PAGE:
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SERVE Center - The University of North Carolina at Greensboro

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Assessing Kindergarten Children: What Schools Need to Know

  • PDF
  • Author: Catherine Scott-Little, Judith Niemeyer

This guide is designed for school district personnel and other early childhood administrators involved in designing large-scale assessment systems for kindergarten-age children. It presents research-based information on the best practices for assessing young children and describes a process that can be used when designing and implementing an assessment system.



Assessing the State of State Assessments: Perspectives on Assessing Young Children

  • PDF
  • Author: Catherine Scott-Little, Sharon Lynn Kagan, Richard M. Clifford

This document includes a series of papers on theoretical and practical issues associated with wide-scale assessment systems that collect data from preschool- and kindergarten-age children.



Continuity in Early Childhood: A Framework for Home, School, and Community Linkages

  • PDF
  • Author: Developed by the Regional Educational Laboratories Early Childhood Collaboration Network.

This document is designed to support and facilitate the continuity of services for children, ages birth to eight, and their families. It is intended for use by communities that are attempting to develop comprehensive, integrated services. Also included is a guide for using the document to form these linkages among home, school, and community partners.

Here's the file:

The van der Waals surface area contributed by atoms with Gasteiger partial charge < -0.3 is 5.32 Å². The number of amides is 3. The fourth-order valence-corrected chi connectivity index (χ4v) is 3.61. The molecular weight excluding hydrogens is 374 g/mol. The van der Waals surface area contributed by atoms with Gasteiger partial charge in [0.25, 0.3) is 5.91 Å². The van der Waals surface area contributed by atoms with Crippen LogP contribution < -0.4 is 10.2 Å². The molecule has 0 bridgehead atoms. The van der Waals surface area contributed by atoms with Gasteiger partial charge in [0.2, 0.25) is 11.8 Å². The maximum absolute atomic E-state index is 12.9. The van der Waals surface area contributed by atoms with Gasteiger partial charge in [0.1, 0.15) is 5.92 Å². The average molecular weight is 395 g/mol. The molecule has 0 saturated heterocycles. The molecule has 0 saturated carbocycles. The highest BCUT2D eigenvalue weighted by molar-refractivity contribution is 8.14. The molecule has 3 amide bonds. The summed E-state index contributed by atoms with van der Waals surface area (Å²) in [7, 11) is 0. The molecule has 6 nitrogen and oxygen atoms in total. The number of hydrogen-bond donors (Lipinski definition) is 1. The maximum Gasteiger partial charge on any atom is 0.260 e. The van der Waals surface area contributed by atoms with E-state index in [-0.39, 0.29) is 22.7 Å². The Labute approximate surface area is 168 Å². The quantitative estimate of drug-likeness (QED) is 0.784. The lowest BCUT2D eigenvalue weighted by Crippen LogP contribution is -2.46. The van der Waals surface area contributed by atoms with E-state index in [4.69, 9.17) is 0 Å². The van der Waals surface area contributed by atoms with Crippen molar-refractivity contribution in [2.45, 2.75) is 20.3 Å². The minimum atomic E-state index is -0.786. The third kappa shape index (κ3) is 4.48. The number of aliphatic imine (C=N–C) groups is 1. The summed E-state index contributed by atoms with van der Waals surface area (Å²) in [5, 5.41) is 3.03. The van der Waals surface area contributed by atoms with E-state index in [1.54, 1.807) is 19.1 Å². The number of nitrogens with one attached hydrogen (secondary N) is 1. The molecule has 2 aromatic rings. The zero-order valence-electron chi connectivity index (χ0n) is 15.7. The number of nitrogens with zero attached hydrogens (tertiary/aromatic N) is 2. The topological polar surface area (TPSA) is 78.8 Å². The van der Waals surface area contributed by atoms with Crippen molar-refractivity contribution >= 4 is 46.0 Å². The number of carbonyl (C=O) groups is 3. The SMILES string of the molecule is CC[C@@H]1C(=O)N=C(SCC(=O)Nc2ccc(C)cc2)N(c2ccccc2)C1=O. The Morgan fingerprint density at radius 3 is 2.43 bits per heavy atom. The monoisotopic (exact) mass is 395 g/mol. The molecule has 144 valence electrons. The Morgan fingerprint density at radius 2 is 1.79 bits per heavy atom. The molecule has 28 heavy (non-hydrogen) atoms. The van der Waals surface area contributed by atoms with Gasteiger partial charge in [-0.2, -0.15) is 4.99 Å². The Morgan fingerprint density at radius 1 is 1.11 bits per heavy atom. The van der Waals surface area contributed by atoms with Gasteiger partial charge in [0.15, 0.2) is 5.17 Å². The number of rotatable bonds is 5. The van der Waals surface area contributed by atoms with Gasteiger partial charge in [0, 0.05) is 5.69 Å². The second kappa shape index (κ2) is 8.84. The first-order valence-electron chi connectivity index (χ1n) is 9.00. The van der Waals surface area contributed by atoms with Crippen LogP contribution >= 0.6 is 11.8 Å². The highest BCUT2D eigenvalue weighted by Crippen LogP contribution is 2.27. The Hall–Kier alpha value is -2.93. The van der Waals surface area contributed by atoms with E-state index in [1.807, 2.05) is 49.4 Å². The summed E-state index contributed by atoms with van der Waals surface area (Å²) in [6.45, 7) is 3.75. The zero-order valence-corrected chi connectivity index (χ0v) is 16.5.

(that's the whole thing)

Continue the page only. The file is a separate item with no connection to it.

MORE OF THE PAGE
English Language Learners in the Southeast: Research, Policy, & Practice

  • PDF
  • Author: Victoria Mikow-Porto, Stephanie Humphries, Paula Egelson, Debra O'Connell, John Teague, Lauren Rhimm

The purpose of this report is to provide a synthesis of research studies that yield policy findings about instructional policies and programs for ELL students.



Evaluation of the Effectiveness of the Alabama Math, Science, and Technology Initiative (AMSTI)

  • PDF
  • Author: Dennis Newman, Pamela Finney, Steve Bell, Herb Turner, Andrew P. Jaciw, Jenna L. Zacamy, Laura Feagans Gould.

A rigorous study conducted in Alabama by the SERVE Center at The University of North Carolina at Greensboro has found that the Alabama Math, Science, and Technology Initiative (AMSTI) implemented in grades 4-8, had a positive impact on student achievement.